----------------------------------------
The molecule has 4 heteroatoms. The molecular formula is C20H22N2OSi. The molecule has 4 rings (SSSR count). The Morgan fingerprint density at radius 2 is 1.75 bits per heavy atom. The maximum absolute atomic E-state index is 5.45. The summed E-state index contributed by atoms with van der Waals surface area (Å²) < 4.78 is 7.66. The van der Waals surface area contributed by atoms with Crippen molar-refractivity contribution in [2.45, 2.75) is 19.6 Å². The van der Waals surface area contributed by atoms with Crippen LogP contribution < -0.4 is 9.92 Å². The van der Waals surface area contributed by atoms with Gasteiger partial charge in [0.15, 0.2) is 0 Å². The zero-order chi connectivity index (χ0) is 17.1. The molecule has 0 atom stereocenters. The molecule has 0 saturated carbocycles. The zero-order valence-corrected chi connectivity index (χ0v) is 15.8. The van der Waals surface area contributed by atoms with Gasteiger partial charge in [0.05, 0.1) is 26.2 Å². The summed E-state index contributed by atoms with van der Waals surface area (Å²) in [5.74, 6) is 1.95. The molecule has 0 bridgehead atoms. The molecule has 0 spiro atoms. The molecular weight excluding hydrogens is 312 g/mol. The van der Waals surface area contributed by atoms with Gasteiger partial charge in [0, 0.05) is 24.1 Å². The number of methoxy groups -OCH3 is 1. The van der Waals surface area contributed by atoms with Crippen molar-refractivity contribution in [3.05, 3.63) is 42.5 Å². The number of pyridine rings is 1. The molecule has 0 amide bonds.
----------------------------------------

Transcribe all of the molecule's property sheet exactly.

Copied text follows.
The molecule has 4 heteroatoms. The molecular formula is C20H22N2OSi. The molecule has 4 rings (SSSR count). The Morgan fingerprint density at radius 2 is 1.75 bits per heavy atom. The maximum absolute atomic E-state index is 5.45. The summed E-state index contributed by atoms with van der Waals surface area (Å²) < 4.78 is 7.66. The van der Waals surface area contributed by atoms with Crippen molar-refractivity contribution in [2.45, 2.75) is 19.6 Å². The van der Waals surface area contributed by atoms with Crippen LogP contribution < -0.4 is 9.92 Å². The van der Waals surface area contributed by atoms with Gasteiger partial charge in [0.15, 0.2) is 0 Å². The zero-order chi connectivity index (χ0) is 17.1. The molecule has 0 atom stereocenters. The molecule has 0 saturated carbocycles. The zero-order valence-corrected chi connectivity index (χ0v) is 15.8. The van der Waals surface area contributed by atoms with Gasteiger partial charge in [0.05, 0.1) is 26.2 Å². The summed E-state index contributed by atoms with van der Waals surface area (Å²) in [5.74, 6) is 1.95. The molecule has 0 bridgehead atoms. The molecule has 0 spiro atoms. The molecular weight excluding hydrogens is 312 g/mol. The van der Waals surface area contributed by atoms with Gasteiger partial charge in [0, 0.05) is 24.1 Å². The number of methoxy groups -OCH3 is 1. The van der Waals surface area contributed by atoms with Crippen molar-refractivity contribution in [3.05, 3.63) is 42.5 Å². The number of pyridine rings is 1. The molecule has 0 amide bonds.